by: Judah Gutwein, Regency Nursing and Post-Acute Rehabilitation Centers
Long Term Care - Making A Difficult Decision
The handwriting is definitely on the wall... Mom is going to need more care. Piles of dirty dishes in the kitchen, forgetfulness and confusion, increasing lethargy, indications that she is becoming incontinent… all attest to the fact that Mom is now a candidate for some form of long-term care.
You’ve researched the available care options and have discussed with the family what kind of care is right for your loved one. There are a couple of things, however, that you’re still unsure of.
Planning for the Future
Today, advances in medicine & technology allow us to live longer with many more retirement years to enjoy. If you’ve been saving for the future, and planning for retirement, you should not overlook the need to protect yourself – and your family – against the expenses associated with a prolonged illness. You might be amazed to learn that those aged 65 and over constitute approximately 13% of the total population. More important, however, is the fact that over 40% of the people in this age group will enter a long-term care facility at some time in their lives.
Nursing home care is the most recognized form of long-term care, although many others – assisted living, sub-acute care and home health care – are flourishing to accommodate an increasingly diverse group of elderly citizens.
There are 3 basic ways to pay for long-term care in a nursing home: Medicare, Medicaid or private pay.
Medicare is a federal health insurance program divided into two parts. Part A pays for inpatient hospital services, care in a skilled nursing facility (nursing home), home health services and hospice care. Medicare Part B pays for physician services, outpatient hospital care, medical equipment and other health services. Eligibility for Medicare is not based on financial need; it is open to nearly all seniors.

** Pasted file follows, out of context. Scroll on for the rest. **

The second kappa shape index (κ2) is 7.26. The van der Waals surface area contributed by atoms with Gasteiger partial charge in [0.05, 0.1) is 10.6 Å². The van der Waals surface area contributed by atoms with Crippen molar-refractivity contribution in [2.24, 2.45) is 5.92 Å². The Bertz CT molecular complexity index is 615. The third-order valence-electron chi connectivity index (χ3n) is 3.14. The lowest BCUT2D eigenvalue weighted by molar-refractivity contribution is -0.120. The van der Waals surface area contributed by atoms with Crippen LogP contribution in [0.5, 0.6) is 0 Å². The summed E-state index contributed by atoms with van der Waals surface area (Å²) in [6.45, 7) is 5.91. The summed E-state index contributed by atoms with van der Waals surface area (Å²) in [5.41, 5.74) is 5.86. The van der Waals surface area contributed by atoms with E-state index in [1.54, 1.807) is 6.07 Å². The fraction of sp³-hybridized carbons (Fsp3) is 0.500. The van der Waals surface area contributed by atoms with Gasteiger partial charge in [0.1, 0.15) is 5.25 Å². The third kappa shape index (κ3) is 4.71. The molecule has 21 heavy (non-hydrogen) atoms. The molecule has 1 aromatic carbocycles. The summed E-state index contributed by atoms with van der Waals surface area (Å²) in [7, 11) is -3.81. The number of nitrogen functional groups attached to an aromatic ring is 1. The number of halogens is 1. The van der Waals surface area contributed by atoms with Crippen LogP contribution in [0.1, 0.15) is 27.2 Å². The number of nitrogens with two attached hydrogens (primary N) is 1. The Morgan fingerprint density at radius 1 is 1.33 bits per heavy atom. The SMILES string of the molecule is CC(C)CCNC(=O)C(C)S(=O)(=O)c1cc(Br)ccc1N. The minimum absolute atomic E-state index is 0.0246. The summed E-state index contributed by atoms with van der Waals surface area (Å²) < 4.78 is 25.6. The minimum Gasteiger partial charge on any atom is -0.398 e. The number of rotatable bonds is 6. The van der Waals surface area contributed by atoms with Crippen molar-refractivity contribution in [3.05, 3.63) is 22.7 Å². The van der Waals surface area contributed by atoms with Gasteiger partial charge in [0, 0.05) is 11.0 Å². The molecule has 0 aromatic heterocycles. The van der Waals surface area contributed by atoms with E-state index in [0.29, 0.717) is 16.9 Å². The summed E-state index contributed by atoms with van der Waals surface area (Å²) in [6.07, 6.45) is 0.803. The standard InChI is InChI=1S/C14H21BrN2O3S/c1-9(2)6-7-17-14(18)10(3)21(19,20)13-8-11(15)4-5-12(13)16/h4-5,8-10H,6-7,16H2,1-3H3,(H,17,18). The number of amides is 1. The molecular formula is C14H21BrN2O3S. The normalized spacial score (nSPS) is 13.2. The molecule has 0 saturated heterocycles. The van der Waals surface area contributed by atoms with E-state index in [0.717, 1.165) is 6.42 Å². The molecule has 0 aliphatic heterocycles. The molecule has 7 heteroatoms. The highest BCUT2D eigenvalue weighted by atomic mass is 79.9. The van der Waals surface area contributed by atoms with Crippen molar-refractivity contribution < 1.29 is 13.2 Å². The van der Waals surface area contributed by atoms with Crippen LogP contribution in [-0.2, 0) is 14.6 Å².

Medicaid is a state and federal program that pays for most nursing home costs for people with limited income. The program has limitations as to the amount of assets you can own, and the mount of income you may receive each month and still be eligible.
The federal government has instituted restrictions on the transferring of assets out of an estate to qualify for Medicaid. In fact, a law was passed in 1996 making it a crime to shift assets to become eligible for Medicaid.
Insurance experts estimate that about one-third of all long-term care is paid for by individuals out of their own pockets – termed “private pay.” This includes savings and investment pension plans, employee stock ownership plans, single premium annuities and cash value of insurance policies. Since we are living longer, we should plan for living longer – without exhausting the money we have put aside to enjoy our retirement years. It is never too early to begin planning. And it’s vital to plan before you are in crisis mode! As people become more concerned about the exorbitant costs of long-term care, long-term care insurance is becoming increasingly popular as a way of helping defray future costs, and alleviating anxiety.
Long-Term Care Insurance
Long-term care insurance must be purchased prior to needing long-term care, as eligibility is based on your current health. If you are already a candidate for long-term care, you may not qualify. Premiums are based on age, health and the type of plan you purchase. Most financial planners recommend that long-term care insurance be purchased when you are in your late 50s to early 60s, when premiums are more affordable. Medigap Insurance covers some of the gaps in Medicare, but is not applicable for extended long-term care.
How Much Does Long-Term Care Actually Cost?
Costs vary from state to state, but nationwide, the average cost for a year in a nursing home is between $36,000 and $52,000 – and rising. Home health care can cost more than $30,000 a year.
ask... ask... ask!
There are many resources which offer financial information and guidance to the elderly and their families. Each one of these is a starting point to discovering a wealth of helpful –– and cost effective –– information for you and your loved ones.
Professionals who can assist you in financing long-term care: